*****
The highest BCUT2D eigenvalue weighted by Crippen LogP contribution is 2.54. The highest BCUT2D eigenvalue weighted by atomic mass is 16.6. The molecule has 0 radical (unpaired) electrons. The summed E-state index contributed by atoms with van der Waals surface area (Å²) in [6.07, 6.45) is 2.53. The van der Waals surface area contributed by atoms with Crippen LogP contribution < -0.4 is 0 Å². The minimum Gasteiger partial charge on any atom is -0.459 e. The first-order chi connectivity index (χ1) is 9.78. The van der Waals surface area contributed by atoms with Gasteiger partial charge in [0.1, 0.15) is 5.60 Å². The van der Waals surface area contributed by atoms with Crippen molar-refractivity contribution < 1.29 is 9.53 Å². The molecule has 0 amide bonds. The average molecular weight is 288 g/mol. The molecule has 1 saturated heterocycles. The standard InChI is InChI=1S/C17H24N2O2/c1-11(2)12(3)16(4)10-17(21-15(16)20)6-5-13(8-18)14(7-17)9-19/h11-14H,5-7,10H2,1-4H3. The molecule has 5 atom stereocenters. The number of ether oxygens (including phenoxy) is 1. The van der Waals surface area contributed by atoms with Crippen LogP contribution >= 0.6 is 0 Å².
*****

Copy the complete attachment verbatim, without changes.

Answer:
The highest BCUT2D eigenvalue weighted by Crippen LogP contribution is 2.54. The highest BCUT2D eigenvalue weighted by atomic mass is 16.6. The molecule has 0 radical (unpaired) electrons. The summed E-state index contributed by atoms with van der Waals surface area (Å²) in [6.07, 6.45) is 2.53. The van der Waals surface area contributed by atoms with Crippen LogP contribution < -0.4 is 0 Å². The minimum Gasteiger partial charge on any atom is -0.459 e. The first-order chi connectivity index (χ1) is 9.78. The van der Waals surface area contributed by atoms with Gasteiger partial charge in [0.1, 0.15) is 5.60 Å². The van der Waals surface area contributed by atoms with Crippen molar-refractivity contribution < 1.29 is 9.53 Å². The molecule has 0 amide bonds. The average molecular weight is 288 g/mol. The molecule has 1 saturated heterocycles. The standard InChI is InChI=1S/C17H24N2O2/c1-11(2)12(3)16(4)10-17(21-15(16)20)6-5-13(8-18)14(7-17)9-19/h11-14H,5-7,10H2,1-4H3. The molecule has 5 atom stereocenters. The number of ether oxygens (including phenoxy) is 1. The van der Waals surface area contributed by atoms with Crippen LogP contribution >= 0.6 is 0 Å².